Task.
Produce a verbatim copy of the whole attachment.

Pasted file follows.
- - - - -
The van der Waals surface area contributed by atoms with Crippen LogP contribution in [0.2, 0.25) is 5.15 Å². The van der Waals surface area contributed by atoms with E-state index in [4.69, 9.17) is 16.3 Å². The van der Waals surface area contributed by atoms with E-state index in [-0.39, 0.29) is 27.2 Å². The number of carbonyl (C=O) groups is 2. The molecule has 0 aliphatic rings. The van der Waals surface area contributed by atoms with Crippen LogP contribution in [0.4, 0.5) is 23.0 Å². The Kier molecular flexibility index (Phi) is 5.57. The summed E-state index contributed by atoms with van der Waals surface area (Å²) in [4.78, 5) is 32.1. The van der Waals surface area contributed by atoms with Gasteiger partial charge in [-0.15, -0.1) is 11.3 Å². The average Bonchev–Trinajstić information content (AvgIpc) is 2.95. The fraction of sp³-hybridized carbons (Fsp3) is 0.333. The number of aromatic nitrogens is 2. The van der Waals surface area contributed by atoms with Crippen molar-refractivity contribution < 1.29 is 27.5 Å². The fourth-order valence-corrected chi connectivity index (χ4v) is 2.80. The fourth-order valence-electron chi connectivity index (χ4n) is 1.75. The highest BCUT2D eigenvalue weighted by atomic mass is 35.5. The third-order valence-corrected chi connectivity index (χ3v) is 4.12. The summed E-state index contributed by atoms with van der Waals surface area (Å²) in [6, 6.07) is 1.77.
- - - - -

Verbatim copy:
The van der Waals surface area contributed by atoms with Crippen LogP contribution in [0.2, 0.25) is 5.15 Å². The van der Waals surface area contributed by atoms with E-state index in [4.69, 9.17) is 16.3 Å². The van der Waals surface area contributed by atoms with E-state index in [-0.39, 0.29) is 27.2 Å². The number of carbonyl (C=O) groups is 2. The molecule has 0 aliphatic rings. The van der Waals surface area contributed by atoms with Crippen LogP contribution in [0.4, 0.5) is 23.0 Å². The Kier molecular flexibility index (Phi) is 5.57. The summed E-state index contributed by atoms with van der Waals surface area (Å²) in [4.78, 5) is 32.1. The van der Waals surface area contributed by atoms with Gasteiger partial charge in [-0.15, -0.1) is 11.3 Å². The average Bonchev–Trinajstić information content (AvgIpc) is 2.95. The fraction of sp³-hybridized carbons (Fsp3) is 0.333. The number of aromatic nitrogens is 2. The van der Waals surface area contributed by atoms with Crippen molar-refractivity contribution < 1.29 is 27.5 Å². The fourth-order valence-corrected chi connectivity index (χ4v) is 2.80. The fourth-order valence-electron chi connectivity index (χ4n) is 1.75. The highest BCUT2D eigenvalue weighted by atomic mass is 35.5. The third-order valence-corrected chi connectivity index (χ3v) is 4.12. The summed E-state index contributed by atoms with van der Waals surface area (Å²) in [6, 6.07) is 1.77.